State Committee Passes New Version of DREAM Act

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Though former Gov. Arnold Schwarzenegger vetoed the California DREAM Act three times, a state assembly committee voted Tuesday to pass a new version of the legislation, which will now be reviewed by another committee before potentially being introduced to the entire Assembly.

The Assembly Committee on Higher Education passed Assembly Bills 130 and 131 - authored by Assemblymember Gilbert Cedillo, D-Los Angeles - in a 6-2 and 5-2 vote respectively. If enacted into law, the bills would expand institutional and state financial aid to undocumented students in California respectively.

Only Assemblymembers Tim Donnelly, R-Twin Peaks, and Katcho Achadjian, R-San Luis Obispo, voted against the act.

"I believe that this bill undermines the rule of law, and it opens up the treasury to people through no fault of their own, granted, are not supposed to be in this state," Donnelly said at the committee meeting.

Opponents of the act have argued that the act would create an incentive for illegal immigration.

Gov. Jerry Brown has stated that should the legislation come to his desk, he would support it.

Nonresident students that meet certain requirements already qualify for in-state tuition fees by meeting requirements in AB 540, including that students must have attended a California high school for three years and graduate, among other requirements.

However, any of these students that are undocumented cannot receive university or state aid, according to David Alcocer, associate director of student financial support at the UC Office of the President.

Assemblymember Marty Block, D-San Diego, said in an e-mail that he voted in favor of the bills because he believes "it critical that students who reside in the state get educational opportunities so they can contribute to California's economy as productive tax-paying workers."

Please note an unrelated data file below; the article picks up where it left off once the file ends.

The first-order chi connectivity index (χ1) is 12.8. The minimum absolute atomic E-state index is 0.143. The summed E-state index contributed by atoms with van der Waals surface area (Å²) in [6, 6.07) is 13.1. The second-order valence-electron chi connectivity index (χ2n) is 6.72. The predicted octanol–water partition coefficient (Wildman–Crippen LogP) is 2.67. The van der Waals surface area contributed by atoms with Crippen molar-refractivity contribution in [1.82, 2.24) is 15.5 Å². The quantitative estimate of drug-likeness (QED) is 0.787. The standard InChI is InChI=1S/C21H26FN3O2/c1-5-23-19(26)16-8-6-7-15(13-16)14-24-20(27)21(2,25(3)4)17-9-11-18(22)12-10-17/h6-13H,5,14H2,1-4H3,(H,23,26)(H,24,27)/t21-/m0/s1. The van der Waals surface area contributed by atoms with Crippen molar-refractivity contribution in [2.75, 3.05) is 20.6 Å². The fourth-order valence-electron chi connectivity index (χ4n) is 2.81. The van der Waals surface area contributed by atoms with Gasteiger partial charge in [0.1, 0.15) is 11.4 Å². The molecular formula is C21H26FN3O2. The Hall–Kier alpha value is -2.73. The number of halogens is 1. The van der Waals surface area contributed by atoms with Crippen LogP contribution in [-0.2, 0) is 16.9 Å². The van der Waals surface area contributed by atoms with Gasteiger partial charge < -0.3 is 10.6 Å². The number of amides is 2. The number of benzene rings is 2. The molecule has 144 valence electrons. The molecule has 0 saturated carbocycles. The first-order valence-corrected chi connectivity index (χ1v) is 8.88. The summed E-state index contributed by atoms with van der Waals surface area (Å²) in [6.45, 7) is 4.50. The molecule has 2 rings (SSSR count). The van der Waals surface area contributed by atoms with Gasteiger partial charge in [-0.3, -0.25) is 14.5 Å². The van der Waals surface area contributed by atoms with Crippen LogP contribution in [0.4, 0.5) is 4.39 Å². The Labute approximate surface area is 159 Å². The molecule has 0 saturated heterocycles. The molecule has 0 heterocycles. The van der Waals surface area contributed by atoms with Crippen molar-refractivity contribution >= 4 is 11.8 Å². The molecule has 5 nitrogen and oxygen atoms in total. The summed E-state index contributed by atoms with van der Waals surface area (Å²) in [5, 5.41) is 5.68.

At the committee meeting, UC Berkeley Chancellor Robert Birgeneau testified on behalf of AB 130.

The overall content of the current act reflects the previous version, however, AB 131 has been edited to ensure that Cal Grants will not be reduced for students that are legal residents, according to Conrado Terrazas, communications deputy for Cedillo.

Alcocer said that he estimated about 75 percent of undocumented students would receive $4 million of financial aid under AB 130, and 50 percent of them would be eligible for Cal Grants up to about $3 million under AB 131.

Additionally, some 500 documented students that are eligible under AB 540 would benefit if the bills were to pass. Some students that do not meet state residency requirements and are considered out-of-state students, though they attended high school in California, would be eligible for Cal Grants.

"We've already invested in our children in our K-12 system," said Adam Keigwin, chief of staff for Sen. Leland Yee, D-San Francisco/San Mateo, who co-authored the bills. "To shut the door on their ability to go to college after that investment doesn't serve our state well, doesn't serve our communities well."

Both bills will be reviewed by the Assembly Committee on Appropriations in May, though a final date has not yet been set, according to Terrazas.


Contact Courtney Moulds at [email protected]

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